WASHINGTON (Reuters) - U.S. immigration reform supporters, reeling from their failure to get legislation enacted this year, saw a new ray of hope on Tuesday as House of Representatives Speaker John Boehner announced he had hired a long-time immigration specialist to advise him.
“The speaker remains hopeful that we can enact step-by-step, common-sense immigration reforms,” said Boehner spokesman Michael Steel, who added, “Becky Tallent, a well-known expert in this field of public policy, is a great addition to our team and that effort.”
Tallent, director of immigration policy at the Bipartisan Policy Center, is a former aide to Republican Senator John McCain, a major player in the long-running immigration debate. She helped write several bills over the past decade that would have accomplished the first major rewrite of immigration policy since 1986.
McCain was a key sponsor of bipartisan legislation that passed the Senate in June that included a pathway to citizenship for the approximately 11 million undocumented residents in the United States.
Previously, Tallent advised former Arizona Representative Jim Kolbe, also a Republican immigration reform advocate.
“She has deep knowledge and history with the issue and her hire, coming now in December, signals an expectation they’re (House Republicans) going to need her expertise,” said Angela Kelley, vice president of immigration policy at the liberal Center for American Progress.
In November 2012, as President Barack Obama won re-election with strong support from Hispanic voters, Boehner acknowledged that Republicans needed to tackle immigration reform.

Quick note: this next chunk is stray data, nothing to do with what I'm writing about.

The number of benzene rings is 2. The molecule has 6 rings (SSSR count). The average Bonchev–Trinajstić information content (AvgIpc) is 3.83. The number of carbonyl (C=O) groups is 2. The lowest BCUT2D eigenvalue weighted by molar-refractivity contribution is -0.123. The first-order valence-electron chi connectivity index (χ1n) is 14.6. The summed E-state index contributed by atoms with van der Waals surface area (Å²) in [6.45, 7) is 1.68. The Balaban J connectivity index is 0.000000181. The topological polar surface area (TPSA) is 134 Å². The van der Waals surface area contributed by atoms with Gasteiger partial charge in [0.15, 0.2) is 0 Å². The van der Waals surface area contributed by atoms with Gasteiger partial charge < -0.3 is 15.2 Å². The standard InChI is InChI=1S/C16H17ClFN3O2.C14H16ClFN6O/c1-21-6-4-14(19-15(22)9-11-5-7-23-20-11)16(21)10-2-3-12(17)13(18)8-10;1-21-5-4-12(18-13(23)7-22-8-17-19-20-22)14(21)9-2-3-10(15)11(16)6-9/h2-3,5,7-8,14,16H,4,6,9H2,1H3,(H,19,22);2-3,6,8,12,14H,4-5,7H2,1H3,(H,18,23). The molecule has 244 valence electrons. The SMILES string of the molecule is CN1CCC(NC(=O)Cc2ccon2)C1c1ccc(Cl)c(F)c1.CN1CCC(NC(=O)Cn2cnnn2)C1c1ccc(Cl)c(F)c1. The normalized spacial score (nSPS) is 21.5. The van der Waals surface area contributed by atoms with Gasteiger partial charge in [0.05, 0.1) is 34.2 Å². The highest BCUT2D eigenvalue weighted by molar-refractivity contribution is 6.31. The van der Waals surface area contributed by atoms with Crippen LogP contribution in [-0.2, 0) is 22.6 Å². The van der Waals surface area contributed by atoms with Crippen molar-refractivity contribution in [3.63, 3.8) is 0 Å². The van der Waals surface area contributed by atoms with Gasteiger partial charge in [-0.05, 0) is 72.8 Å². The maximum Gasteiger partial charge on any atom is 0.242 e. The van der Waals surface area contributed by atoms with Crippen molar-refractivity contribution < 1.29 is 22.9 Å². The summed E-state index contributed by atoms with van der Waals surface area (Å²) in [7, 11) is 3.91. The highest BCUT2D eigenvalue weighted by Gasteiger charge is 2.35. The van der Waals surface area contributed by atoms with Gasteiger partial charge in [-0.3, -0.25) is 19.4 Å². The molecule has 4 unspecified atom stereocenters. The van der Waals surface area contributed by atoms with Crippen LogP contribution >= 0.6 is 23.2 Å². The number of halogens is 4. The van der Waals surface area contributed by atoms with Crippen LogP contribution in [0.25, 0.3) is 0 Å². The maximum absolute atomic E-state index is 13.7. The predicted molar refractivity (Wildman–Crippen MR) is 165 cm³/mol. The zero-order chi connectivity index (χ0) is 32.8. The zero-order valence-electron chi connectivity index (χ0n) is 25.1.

But he decided to let the Senate go first with a bipartisan bill unveiled early this year that also would jack up spending on border security and would grant work visas to more high-skilled and agriculture workers from abroad.
The bill passed the Democratic-controlled Senate 68-32, leading many immigration groups to conclude that it would sail through the more conservative House.
Instead, it sputtered as many House Republicans with few Hispanic or Asian voters in their home districts balked at the wide-ranging legislation and Boehner never put the Senate bill to a vote in the House.
Meanwhile, House committees focused on smaller bills that mainly would enhance border security and prosecute illegal immigrants.
The full House even passed a bill aimed at stopping Obama from granting temporary residency to young people brought illegally into the United States by their parents.
Ana Navarro, a Republican strategist, called Tallent “pragmatic” and “effective.” With decades of experience working on immigration policy, Navarro said Tallent “is no pushover. And she seeks solutions, not headlines.”
While Boehner has continued to insist that he wants to pass immigration legislation, he has refused to provide specifics on which bits he would advance and when he would seek House votes.
“I think he’s been hesitant to provide specifics because he doesn’t have them yet,” Navarro said, adding, “That’s why you hire Becky Tallent.”
Nevertheless, with Republicans deeply divided over the issue and with November, 2014, congressional elections on the horizon, it is unclear whether Boehner will be able to win passage of any bills, even with Tallent advising him.
The House will spend much of January either in recess or organizing for the coming year. That could leave only February through May for trying to pass legislation and reconciling it with the Senate before election-year partisanship potentially swamps all major legislative efforts in Congress.
Editing by Philip Barbara